Unproductive PEs bleeding state coffers dry

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KATHMANDU: The government spent close to Rs 200 million of taxpayers’ money this fiscal on salary and other expenses of staff in defunct public enterprises.


Ministry of Finance statistics shows that seven state-owned enterprises that are knee-deep in debt, were given loans amounting to Rs 191.63 million this fiscal to clear staff liabilities.


National Trading Limited received Rs 85.20 million to give gratuity to 60 retired staff.


Although the government had decided to shut it down citing growing private sector competitiveness, it has not been able to implement the decision so far. As a result, taxpayers’ money is being spent to clear staff liabilities.


Second in the list of PEs exhausting taxpayers’ money is Nepal Drugs Limited. It took Rs 56.76 million from the Finance Ministry this fiscal.


Of the amount the state-owned pharmaceutical took, Rs 30 million was used to pay salary and the remaining Rs 26.76 million went for gratuity payment.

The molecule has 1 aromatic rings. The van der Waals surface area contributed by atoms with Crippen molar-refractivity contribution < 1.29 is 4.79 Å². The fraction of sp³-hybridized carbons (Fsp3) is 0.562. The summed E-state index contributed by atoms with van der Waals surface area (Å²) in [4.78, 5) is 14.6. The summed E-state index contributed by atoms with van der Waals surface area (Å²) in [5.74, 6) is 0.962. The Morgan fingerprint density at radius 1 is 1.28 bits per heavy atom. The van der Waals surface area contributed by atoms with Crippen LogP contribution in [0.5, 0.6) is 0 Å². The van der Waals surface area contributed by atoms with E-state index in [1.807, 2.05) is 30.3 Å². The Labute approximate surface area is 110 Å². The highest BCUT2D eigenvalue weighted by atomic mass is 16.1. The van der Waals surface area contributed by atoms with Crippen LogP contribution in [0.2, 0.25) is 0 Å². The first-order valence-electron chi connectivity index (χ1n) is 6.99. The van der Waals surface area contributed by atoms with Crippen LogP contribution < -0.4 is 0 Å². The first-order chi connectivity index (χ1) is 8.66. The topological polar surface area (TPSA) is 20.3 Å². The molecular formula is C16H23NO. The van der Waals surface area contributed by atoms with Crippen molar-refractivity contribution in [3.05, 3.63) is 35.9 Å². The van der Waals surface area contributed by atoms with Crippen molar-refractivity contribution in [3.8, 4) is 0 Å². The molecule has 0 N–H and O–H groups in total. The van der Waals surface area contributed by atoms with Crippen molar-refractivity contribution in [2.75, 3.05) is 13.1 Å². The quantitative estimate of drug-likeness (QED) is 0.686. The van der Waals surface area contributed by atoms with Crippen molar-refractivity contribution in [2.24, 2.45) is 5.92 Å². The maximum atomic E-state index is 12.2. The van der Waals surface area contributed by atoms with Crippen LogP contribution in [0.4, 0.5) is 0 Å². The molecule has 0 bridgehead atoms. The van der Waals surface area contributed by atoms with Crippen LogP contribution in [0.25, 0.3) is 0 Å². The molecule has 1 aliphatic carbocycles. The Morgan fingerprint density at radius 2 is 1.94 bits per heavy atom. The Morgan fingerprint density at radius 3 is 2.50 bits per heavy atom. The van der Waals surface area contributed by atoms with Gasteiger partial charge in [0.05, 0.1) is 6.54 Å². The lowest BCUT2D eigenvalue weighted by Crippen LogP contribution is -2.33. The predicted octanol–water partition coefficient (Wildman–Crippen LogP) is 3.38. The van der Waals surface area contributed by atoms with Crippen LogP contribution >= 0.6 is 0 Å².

Nepal Drugs, which has outstanding liabilities of Rs 600 million, still has 243 staff members in its payroll despite being closed for the last four years. Although the Cabinet has already approved a voluntary retirement scheme at the company, the process of lay offs has not begun.


Another company exhausting state coffers is Nepal Railway Company. It uses a beat-up train on the 29-km Janakpur-Jaynagar section. It received Rs 26.50 million to pay salaries.


Among others, Herbs Production and Processing Centre received Rs 12.70 million, National Productivity and Economic Development Centre took Rs 4.15 million, Nepal Orind Magnesite got Rs 3.25 million and Nepal Metal Company walked away with Rs 3.07 million to pay salary to staff.


Most of these companies were set up with the objective of delivering services to the public, but they failed to live up to the promise due to overstaffing, political interference, trade union troubles, frequent change in board members and chief executives, inability to compete with the private sector and lack of strong leadership.


Ironically, two of these enterprises — Nepal Orind Magnesite and Nepal Metal Company — have not even started operations from the day they were established.


Successive governments have formed committees to chart out their future course, but most of the reports have been shelved.


“If the government fails to take concrete decision on their future, they will continue to pile up losses, becoming even bigger liabilities,” chief of Public Enterprises Board Bimal Wagle said.


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